Stockholm by Chrissie Hynde (Album of the Week)

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While I enjoy the music of the band, The Pretenders, I would not classify myself as a huge fan of the band that became iconic when we were in college. Songs like Back on the Chain Gang and Talk of the Town exuded hip and played well on the college scene. Chrissie Hynde -tossled hair, black eyeliner, guitar slung low – was crushed on by many for good reason. She had it going on. And she has that great voice.

Several weeks ago, Dan chose Chrissie’s new solo album as our listening album. Because June had so much going on, our blogging took a hiatus, but now it is time to get back to business. 

There is something about this album that bothers me. That voice is still there. It’s low and powerful, but she can use it well to sound emotions. She said in an interview that I listened to that she quit smoking and that has been protective of her sound. It really is all still there. The other thing that she mentioned in the interview is that she does not believe in love. For someone who doesn’t believe in love, she sure sings a lot about it on this album. Most of the songs on the album are about relationships in some form or another. I think that is what rubs me wrong – and I submit that this may be very unfair of me. I find much of this album incredibly insincere. 

More than anything, this is a pop album. Hynde’s collaborators (in Sweden) are recording artists who I would put into the indie pop rock genre.That style finds its way into this album with songs like “You or No One” and  “You’re the One.” They both have fun hooks and are bouncy. Am I wrong to not feel great about a hooky, bouncy Chrissie Hynde? Chrissie Hynde has had a fascinating life from which to draw upon. I am more eager to listen to that soundtrack than her sounding like a Lana del Ray knock-off when she sings “In the Movies.”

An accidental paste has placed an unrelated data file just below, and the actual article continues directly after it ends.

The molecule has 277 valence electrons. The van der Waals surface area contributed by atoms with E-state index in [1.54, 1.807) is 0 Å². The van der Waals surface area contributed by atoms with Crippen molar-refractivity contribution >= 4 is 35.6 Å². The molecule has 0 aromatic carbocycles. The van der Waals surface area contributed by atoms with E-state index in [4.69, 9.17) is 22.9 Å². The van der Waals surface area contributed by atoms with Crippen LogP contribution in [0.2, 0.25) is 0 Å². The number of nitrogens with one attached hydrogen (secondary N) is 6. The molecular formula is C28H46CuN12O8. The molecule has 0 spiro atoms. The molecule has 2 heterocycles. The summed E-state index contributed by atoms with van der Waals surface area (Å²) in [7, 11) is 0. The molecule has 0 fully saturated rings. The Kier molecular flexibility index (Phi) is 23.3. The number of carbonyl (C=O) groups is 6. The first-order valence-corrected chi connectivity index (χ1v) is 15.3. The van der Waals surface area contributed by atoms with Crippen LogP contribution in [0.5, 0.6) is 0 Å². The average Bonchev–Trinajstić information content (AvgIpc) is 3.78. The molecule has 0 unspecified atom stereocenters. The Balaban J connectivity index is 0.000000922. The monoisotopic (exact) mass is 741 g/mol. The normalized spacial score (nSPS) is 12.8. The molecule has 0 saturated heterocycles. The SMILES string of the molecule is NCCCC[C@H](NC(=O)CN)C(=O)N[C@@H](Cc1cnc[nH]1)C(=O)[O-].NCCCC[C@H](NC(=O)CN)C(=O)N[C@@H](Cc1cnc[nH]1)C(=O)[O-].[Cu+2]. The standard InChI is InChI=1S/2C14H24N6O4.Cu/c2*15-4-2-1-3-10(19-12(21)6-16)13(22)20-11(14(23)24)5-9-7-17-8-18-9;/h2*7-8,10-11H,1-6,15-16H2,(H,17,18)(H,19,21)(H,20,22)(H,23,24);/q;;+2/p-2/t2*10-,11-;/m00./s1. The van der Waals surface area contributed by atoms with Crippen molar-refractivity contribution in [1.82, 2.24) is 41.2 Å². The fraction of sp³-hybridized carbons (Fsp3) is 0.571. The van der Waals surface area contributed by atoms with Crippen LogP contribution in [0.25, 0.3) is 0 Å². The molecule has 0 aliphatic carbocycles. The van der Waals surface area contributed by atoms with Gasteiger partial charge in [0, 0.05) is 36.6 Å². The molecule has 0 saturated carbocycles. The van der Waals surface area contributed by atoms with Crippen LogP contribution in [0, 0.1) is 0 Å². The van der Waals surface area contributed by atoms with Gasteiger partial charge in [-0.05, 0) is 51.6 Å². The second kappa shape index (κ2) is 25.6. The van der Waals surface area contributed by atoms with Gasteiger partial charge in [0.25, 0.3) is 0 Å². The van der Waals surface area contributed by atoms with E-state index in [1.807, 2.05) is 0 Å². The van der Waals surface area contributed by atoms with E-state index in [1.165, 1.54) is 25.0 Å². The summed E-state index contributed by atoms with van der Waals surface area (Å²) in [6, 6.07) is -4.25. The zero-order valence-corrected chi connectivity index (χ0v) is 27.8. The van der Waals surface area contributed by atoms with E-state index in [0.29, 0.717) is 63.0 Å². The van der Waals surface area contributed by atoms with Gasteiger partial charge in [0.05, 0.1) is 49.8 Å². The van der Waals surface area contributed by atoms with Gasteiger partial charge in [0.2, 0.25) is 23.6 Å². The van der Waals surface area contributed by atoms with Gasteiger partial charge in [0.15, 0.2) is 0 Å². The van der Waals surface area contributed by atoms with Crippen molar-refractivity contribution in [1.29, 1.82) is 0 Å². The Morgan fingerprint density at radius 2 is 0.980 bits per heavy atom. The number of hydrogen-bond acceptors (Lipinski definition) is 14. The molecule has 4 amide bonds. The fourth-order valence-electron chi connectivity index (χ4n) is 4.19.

In Dan’s take on the album, he supposes that my indifference to this album is due to my inability to embrace Chrissie’s “black leather snarl.” Nay! I say! I would rather more of that scowl and less of the pop rock formula.

I don’t want to be a complete grouse on this. Songs did stand out for me. One song, Tourniquet (Cynthia Anne) is both very beautiful and very interesting. The sound was different than the rest of the album – quiet, reflective, mysterious. Down the Wrong Way starts out with unmistakable Neil Young guitar riffing and the lyrics are more like a good old-fashioned rock song. More of this, and I would be more on board. Maybe next time.

Next up: Lazaretto by Jack White

lazaretto